Originally written by Michael Roberts.
While some bands in death metal nowadays proudly take their influences from the genre’s golden period of the early nineties, bands such as Tokyo’s Coffins prefer to go even further back. These dudes opt for death metal in its most primitive form; stripped of all technicality, merged with sludge, doom and a dash of stoner rock for good measure. Is it any good? Well, there is some fun to be had with Buried Death, but your enjoyment of Coffins will depend greatly on your tolerance for the extremely basic nature of their music.
Let’s start with the positives and firstly, Buried Death is satisfyingly heavy. The production is raw and nasty, with numerous layers of thick guitar noise. The playing, too, is very basic and often at languid tempos. Slower numbers like “Mortification to Ruin” have a definite doom/drone feel to them. Then there are songs like “Purgatorial Madness” and the title track that up the tempo considerably, in an old school thrash/punk vein. Unfortunately, tempo variations are pretty much all there is to mention in terms of musical variety on this album, and that becomes its biggest problem as songs drag out to five, six and seven minutes long.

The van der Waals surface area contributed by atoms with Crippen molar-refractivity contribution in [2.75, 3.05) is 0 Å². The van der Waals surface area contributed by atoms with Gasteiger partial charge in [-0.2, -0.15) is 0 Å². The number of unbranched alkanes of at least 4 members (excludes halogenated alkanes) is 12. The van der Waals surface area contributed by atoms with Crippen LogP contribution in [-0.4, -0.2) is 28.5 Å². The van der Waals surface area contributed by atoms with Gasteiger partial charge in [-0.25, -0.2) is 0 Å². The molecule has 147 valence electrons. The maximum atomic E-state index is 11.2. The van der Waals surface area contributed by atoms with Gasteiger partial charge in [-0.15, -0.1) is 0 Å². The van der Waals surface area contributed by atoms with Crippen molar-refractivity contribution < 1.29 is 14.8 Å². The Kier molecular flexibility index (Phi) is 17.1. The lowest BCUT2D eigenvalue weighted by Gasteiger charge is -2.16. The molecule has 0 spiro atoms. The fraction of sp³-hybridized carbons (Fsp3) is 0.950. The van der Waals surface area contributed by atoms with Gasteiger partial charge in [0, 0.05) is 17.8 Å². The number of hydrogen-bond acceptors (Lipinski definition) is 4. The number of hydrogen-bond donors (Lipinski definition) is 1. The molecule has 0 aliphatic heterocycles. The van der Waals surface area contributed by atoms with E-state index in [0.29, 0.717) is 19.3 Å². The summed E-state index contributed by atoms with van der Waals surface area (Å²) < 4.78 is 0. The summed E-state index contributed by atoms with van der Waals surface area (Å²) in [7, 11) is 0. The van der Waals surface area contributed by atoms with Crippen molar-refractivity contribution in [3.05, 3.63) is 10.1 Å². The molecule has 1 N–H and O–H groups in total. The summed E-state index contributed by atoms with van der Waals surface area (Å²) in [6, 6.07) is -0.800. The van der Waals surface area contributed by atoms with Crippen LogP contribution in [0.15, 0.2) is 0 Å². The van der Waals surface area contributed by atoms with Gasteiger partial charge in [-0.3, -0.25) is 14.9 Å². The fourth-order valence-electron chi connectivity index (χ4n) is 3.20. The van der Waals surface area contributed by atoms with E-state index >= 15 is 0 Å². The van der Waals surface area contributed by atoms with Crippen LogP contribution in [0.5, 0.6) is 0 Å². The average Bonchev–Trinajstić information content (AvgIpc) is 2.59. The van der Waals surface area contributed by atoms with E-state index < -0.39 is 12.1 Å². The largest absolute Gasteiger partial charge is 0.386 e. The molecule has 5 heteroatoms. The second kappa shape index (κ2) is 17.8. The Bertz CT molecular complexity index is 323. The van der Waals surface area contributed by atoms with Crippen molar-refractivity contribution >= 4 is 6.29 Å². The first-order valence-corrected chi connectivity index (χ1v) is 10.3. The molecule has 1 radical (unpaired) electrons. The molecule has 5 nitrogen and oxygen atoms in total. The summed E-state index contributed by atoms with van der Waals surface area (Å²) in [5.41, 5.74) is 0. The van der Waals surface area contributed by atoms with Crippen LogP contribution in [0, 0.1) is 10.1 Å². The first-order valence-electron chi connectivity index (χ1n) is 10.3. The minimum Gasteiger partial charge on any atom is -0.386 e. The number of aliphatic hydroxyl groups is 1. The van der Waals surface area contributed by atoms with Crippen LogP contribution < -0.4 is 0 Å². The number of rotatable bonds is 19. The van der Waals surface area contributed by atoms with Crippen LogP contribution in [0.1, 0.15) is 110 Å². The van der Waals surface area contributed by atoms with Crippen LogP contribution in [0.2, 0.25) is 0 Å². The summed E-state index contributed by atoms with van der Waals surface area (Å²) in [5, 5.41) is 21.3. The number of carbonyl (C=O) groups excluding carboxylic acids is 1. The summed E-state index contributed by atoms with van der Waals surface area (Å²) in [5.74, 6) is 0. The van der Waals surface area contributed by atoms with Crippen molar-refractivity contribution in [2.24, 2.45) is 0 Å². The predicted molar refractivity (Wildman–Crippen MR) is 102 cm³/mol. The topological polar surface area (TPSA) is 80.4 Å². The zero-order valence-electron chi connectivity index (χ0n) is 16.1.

There are strong moments sprinkled across most of the songs on Buried Death and there are a few standouts. The Kyuss-styled break at the three-minute mark of “Under the Stench” works well, as does the simple but catchy rock groove of “Altars in Gore”. “Deadly Sinners” is the best of the faster numbers in which the death growls are alternated with shrieks that bring to mind Mitch Harris’s work in Napalm Death, and album closer “The Frozen Styx” effectively creates atmosphere with its darker, nastier doom feel. In the end though, these highlights are few, and the rest of this album is too bogged down in monotony and sloppy arrangements to raise Coffins any higher than an average listen.
Buried Death is sporadically entertaining but there simply isn’t enough going on musically or songwriting-wise to make it work consistently. Coffins make for a nice change from all the tech death currently out there and their death/sludge style certainly has merit, but further improvements in their song craft are needed if these guys are to stand out. Fans of Hellhammer, Autopsy or Six Feet Under may want to give this a go.